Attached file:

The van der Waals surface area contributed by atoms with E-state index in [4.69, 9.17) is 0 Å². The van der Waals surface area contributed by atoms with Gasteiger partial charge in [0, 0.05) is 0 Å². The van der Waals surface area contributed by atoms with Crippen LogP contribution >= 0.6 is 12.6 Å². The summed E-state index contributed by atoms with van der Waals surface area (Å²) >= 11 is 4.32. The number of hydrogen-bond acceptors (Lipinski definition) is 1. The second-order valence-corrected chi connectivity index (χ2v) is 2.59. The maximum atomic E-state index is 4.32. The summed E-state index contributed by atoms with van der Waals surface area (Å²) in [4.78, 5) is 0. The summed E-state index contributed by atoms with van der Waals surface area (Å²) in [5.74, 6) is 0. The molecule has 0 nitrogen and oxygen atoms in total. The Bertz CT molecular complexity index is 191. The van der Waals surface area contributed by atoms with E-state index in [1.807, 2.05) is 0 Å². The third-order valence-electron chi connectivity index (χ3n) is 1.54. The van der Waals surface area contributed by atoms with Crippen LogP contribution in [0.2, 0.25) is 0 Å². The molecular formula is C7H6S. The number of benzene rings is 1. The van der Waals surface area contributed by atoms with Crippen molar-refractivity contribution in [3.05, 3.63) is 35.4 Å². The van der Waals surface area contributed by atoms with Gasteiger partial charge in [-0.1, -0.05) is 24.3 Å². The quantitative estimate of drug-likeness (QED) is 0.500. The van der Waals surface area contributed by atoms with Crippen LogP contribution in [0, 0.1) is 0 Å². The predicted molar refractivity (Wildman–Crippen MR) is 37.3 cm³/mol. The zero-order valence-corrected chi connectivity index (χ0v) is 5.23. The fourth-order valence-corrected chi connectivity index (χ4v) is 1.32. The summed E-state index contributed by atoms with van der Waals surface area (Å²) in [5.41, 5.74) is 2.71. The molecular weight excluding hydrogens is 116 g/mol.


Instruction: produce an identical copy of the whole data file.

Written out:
The van der Waals surface area contributed by atoms with E-state index in [4.69, 9.17) is 0 Å². The van der Waals surface area contributed by atoms with Gasteiger partial charge in [0, 0.05) is 0 Å². The van der Waals surface area contributed by atoms with Crippen LogP contribution >= 0.6 is 12.6 Å². The summed E-state index contributed by atoms with van der Waals surface area (Å²) >= 11 is 4.32. The number of hydrogen-bond acceptors (Lipinski definition) is 1. The second-order valence-corrected chi connectivity index (χ2v) is 2.59. The maximum atomic E-state index is 4.32. The summed E-state index contributed by atoms with van der Waals surface area (Å²) in [4.78, 5) is 0. The summed E-state index contributed by atoms with van der Waals surface area (Å²) in [5.74, 6) is 0. The molecule has 0 nitrogen and oxygen atoms in total. The Bertz CT molecular complexity index is 191. The van der Waals surface area contributed by atoms with E-state index in [1.807, 2.05) is 0 Å². The third-order valence-electron chi connectivity index (χ3n) is 1.54. The van der Waals surface area contributed by atoms with Crippen LogP contribution in [0.2, 0.25) is 0 Å². The molecular formula is C7H6S. The number of benzene rings is 1. The van der Waals surface area contributed by atoms with Crippen molar-refractivity contribution in [3.05, 3.63) is 35.4 Å². The van der Waals surface area contributed by atoms with Gasteiger partial charge in [-0.1, -0.05) is 24.3 Å². The quantitative estimate of drug-likeness (QED) is 0.500. The van der Waals surface area contributed by atoms with Crippen LogP contribution in [0, 0.1) is 0 Å². The predicted molar refractivity (Wildman–Crippen MR) is 37.3 cm³/mol. The zero-order valence-corrected chi connectivity index (χ0v) is 5.23. The fourth-order valence-corrected chi connectivity index (χ4v) is 1.32. The summed E-state index contributed by atoms with van der Waals surface area (Å²) in [5.41, 5.74) is 2.71. The molecular weight excluding hydrogens is 116 g/mol.